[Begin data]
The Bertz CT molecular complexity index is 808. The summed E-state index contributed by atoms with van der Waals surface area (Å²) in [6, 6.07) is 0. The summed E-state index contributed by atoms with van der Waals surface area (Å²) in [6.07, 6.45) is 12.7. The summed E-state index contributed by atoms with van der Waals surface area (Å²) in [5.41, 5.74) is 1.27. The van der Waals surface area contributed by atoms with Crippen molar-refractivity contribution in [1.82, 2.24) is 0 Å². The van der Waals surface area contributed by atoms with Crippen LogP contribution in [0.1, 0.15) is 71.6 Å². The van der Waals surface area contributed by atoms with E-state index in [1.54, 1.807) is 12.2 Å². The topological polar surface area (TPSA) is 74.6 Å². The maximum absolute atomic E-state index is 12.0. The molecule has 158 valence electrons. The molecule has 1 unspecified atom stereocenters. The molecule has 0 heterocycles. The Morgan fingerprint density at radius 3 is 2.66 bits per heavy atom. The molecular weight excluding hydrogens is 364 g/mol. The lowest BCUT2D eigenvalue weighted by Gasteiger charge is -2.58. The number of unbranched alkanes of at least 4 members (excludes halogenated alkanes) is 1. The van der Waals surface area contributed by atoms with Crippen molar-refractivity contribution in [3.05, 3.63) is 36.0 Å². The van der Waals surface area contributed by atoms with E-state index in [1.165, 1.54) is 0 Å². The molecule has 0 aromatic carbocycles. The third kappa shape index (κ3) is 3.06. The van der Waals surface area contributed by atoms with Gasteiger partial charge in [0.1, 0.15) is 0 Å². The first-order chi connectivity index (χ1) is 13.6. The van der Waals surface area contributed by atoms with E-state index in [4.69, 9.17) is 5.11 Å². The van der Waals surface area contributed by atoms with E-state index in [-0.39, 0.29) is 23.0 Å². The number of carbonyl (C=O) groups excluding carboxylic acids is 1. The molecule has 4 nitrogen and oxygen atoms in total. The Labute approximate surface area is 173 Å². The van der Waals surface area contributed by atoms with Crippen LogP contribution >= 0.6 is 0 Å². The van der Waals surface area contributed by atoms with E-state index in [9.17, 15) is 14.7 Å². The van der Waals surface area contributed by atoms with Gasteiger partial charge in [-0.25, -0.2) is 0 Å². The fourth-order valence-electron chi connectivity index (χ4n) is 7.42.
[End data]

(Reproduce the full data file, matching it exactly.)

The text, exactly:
The Bertz CT molecular complexity index is 808. The summed E-state index contributed by atoms with van der Waals surface area (Å²) in [6, 6.07) is 0. The summed E-state index contributed by atoms with van der Waals surface area (Å²) in [6.07, 6.45) is 12.7. The summed E-state index contributed by atoms with van der Waals surface area (Å²) in [5.41, 5.74) is 1.27. The van der Waals surface area contributed by atoms with Crippen molar-refractivity contribution in [1.82, 2.24) is 0 Å². The van der Waals surface area contributed by atoms with Crippen LogP contribution in [0.1, 0.15) is 71.6 Å². The van der Waals surface area contributed by atoms with E-state index in [1.54, 1.807) is 12.2 Å². The topological polar surface area (TPSA) is 74.6 Å². The maximum absolute atomic E-state index is 12.0. The molecule has 158 valence electrons. The molecule has 1 unspecified atom stereocenters. The molecule has 0 heterocycles. The Morgan fingerprint density at radius 3 is 2.66 bits per heavy atom. The molecular weight excluding hydrogens is 364 g/mol. The lowest BCUT2D eigenvalue weighted by Gasteiger charge is -2.58. The number of unbranched alkanes of at least 4 members (excludes halogenated alkanes) is 1. The van der Waals surface area contributed by atoms with Crippen molar-refractivity contribution in [3.05, 3.63) is 36.0 Å². The van der Waals surface area contributed by atoms with E-state index in [1.165, 1.54) is 0 Å². The molecule has 0 aromatic carbocycles. The third kappa shape index (κ3) is 3.06. The van der Waals surface area contributed by atoms with Gasteiger partial charge in [0.1, 0.15) is 0 Å². The first-order chi connectivity index (χ1) is 13.6. The van der Waals surface area contributed by atoms with E-state index in [4.69, 9.17) is 5.11 Å². The van der Waals surface area contributed by atoms with E-state index in [-0.39, 0.29) is 23.0 Å². The number of carbonyl (C=O) groups excluding carboxylic acids is 1. The molecule has 4 nitrogen and oxygen atoms in total. The Labute approximate surface area is 173 Å². The van der Waals surface area contributed by atoms with Crippen LogP contribution >= 0.6 is 0 Å². The van der Waals surface area contributed by atoms with E-state index in [9.17, 15) is 14.7 Å². The van der Waals surface area contributed by atoms with Gasteiger partial charge in [-0.25, -0.2) is 0 Å². The fourth-order valence-electron chi connectivity index (χ4n) is 7.42.